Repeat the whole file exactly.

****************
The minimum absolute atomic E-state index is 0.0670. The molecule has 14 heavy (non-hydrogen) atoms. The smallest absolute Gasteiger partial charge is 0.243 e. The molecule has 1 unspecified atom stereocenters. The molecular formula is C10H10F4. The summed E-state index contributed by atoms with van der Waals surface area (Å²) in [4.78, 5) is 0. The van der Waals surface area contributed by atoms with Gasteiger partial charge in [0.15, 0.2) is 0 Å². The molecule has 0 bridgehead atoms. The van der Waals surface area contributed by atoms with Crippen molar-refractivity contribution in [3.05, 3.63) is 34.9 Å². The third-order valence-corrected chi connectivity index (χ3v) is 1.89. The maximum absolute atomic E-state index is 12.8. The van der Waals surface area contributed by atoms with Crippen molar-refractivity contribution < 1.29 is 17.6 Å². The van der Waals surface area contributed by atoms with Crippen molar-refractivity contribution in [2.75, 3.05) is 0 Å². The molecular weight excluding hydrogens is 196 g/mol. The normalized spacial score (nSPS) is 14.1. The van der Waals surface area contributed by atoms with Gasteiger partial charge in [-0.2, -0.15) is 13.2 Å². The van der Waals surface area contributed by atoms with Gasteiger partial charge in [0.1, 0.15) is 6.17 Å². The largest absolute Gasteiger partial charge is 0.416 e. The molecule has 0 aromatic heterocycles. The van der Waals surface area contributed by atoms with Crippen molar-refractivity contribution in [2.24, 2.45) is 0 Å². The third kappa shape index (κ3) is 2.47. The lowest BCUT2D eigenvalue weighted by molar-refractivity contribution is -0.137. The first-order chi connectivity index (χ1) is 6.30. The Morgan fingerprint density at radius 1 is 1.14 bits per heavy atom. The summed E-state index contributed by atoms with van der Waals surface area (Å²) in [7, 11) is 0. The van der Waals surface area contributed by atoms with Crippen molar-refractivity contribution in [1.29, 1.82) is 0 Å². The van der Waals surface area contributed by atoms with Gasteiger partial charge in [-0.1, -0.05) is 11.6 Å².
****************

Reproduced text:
The minimum absolute atomic E-state index is 0.0670. The molecule has 14 heavy (non-hydrogen) atoms. The smallest absolute Gasteiger partial charge is 0.243 e. The molecule has 1 unspecified atom stereocenters. The molecular formula is C10H10F4. The summed E-state index contributed by atoms with van der Waals surface area (Å²) in [4.78, 5) is 0. The van der Waals surface area contributed by atoms with Gasteiger partial charge in [0.15, 0.2) is 0 Å². The molecule has 0 bridgehead atoms. The van der Waals surface area contributed by atoms with Crippen molar-refractivity contribution in [3.05, 3.63) is 34.9 Å². The third-order valence-corrected chi connectivity index (χ3v) is 1.89. The maximum absolute atomic E-state index is 12.8. The van der Waals surface area contributed by atoms with Crippen molar-refractivity contribution < 1.29 is 17.6 Å². The van der Waals surface area contributed by atoms with Crippen molar-refractivity contribution in [2.75, 3.05) is 0 Å². The molecular weight excluding hydrogens is 196 g/mol. The normalized spacial score (nSPS) is 14.1. The van der Waals surface area contributed by atoms with Gasteiger partial charge in [-0.2, -0.15) is 13.2 Å². The van der Waals surface area contributed by atoms with Gasteiger partial charge in [0.1, 0.15) is 6.17 Å². The largest absolute Gasteiger partial charge is 0.416 e. The molecule has 0 aromatic heterocycles. The van der Waals surface area contributed by atoms with Crippen molar-refractivity contribution in [2.24, 2.45) is 0 Å². The third kappa shape index (κ3) is 2.47. The lowest BCUT2D eigenvalue weighted by molar-refractivity contribution is -0.137. The first-order chi connectivity index (χ1) is 6.30. The Morgan fingerprint density at radius 1 is 1.14 bits per heavy atom. The summed E-state index contributed by atoms with van der Waals surface area (Å²) in [7, 11) is 0. The van der Waals surface area contributed by atoms with Crippen molar-refractivity contribution in [1.29, 1.82) is 0 Å². The van der Waals surface area contributed by atoms with Gasteiger partial charge in [-0.1, -0.05) is 11.6 Å².